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Year : 2017  |  Volume : 4  |  Issue : 2  |  Page : 98-103

A clinico dermoscopic study of melasma in a tertiary care center

Department of Skin and VD, MMCRI, Mysuru, Karnataka, India

Correspondence Address:
Joice M Joseph
Department of Skin and VD, MMCRI, Mysuru, Karnataka
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Source of Support: None, Conflict of Interest: None

DOI: 10.4103/2349-5847.219678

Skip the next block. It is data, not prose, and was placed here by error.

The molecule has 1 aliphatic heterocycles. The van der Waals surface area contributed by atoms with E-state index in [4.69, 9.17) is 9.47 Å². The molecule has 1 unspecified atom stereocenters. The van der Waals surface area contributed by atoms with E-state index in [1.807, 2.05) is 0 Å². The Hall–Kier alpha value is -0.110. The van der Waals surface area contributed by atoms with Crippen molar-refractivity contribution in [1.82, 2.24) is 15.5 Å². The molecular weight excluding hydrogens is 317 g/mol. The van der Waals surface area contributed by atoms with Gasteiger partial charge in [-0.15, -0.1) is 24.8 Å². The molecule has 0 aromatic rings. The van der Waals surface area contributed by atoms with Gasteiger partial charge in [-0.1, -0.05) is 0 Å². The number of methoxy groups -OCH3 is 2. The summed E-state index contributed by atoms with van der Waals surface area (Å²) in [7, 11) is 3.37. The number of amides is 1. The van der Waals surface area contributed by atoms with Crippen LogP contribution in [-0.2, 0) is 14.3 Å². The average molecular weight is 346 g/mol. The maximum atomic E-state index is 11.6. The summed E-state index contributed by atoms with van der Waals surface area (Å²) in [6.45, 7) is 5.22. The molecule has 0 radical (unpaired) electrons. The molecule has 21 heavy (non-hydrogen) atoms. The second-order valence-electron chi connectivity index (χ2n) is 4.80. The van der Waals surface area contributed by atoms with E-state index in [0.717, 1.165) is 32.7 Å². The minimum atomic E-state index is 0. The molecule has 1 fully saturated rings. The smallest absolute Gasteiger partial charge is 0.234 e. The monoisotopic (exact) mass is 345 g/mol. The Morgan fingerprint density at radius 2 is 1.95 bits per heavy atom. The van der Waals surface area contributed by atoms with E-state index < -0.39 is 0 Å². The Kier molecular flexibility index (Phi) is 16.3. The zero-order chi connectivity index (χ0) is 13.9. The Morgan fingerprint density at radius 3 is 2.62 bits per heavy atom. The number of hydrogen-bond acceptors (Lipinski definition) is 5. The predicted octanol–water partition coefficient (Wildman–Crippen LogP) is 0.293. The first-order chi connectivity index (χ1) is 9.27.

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Background: Melasma is a known, acquired, pigmentary disorder among females. It is very difficult to treat because of its variable response to treatment and rapid recurrence. Dermoscopy is an essential tool, by which, we can classify melasma based on its colour pattern and other findings. Aims and Objectives: To classify melasma by dermoscopic examination and correlate dermoscopic findings with the clinical diagnosis. Materials and Methods: A total of 100 patients attending the out patient department of skin department were included in the study. After obtaining the consent, the patients were examined in detail. The dermoscopic examination was performed, and findings were noted. Results: Out of 100 patients, who enrolled in this study, 80 patients were females, and 20 patients were males. On dermoscopy, 46 patients showed epidermal pattern, out of which 13 were males and 34 were females. Eighteen patients showed dermal pattern and 36 patients showed mixed pattern on dermoscopy. Between dermoscopic analysis and colour, a significant association was observed (Cramer’s V value = 0.534; P value = 0.000). We found that epidermal pattern was more associated with a light brown colour, whereas, the dermal pattern and mixed pattern were associated with ash grey colour and dark brown colour, respectively. Statistical analysis was performed by using percentage and bar diagrams. Both descriptive and inferential statistics were employed. Cramer’s V test was applied to find out the association using the Statistical Package for the Social Sciences software (SPSS Inc., Chicago, IL, USA). Conclusion: Dermoscopy can be used to assess the type of melasma by analysing colour pattern, as well as depth of pigmentation and to differentiate between melasma and exogenous ochronosis. From our observations, we conclude that dermoscopy can be used as a tool in the management of melasma and other dermatological disorders.

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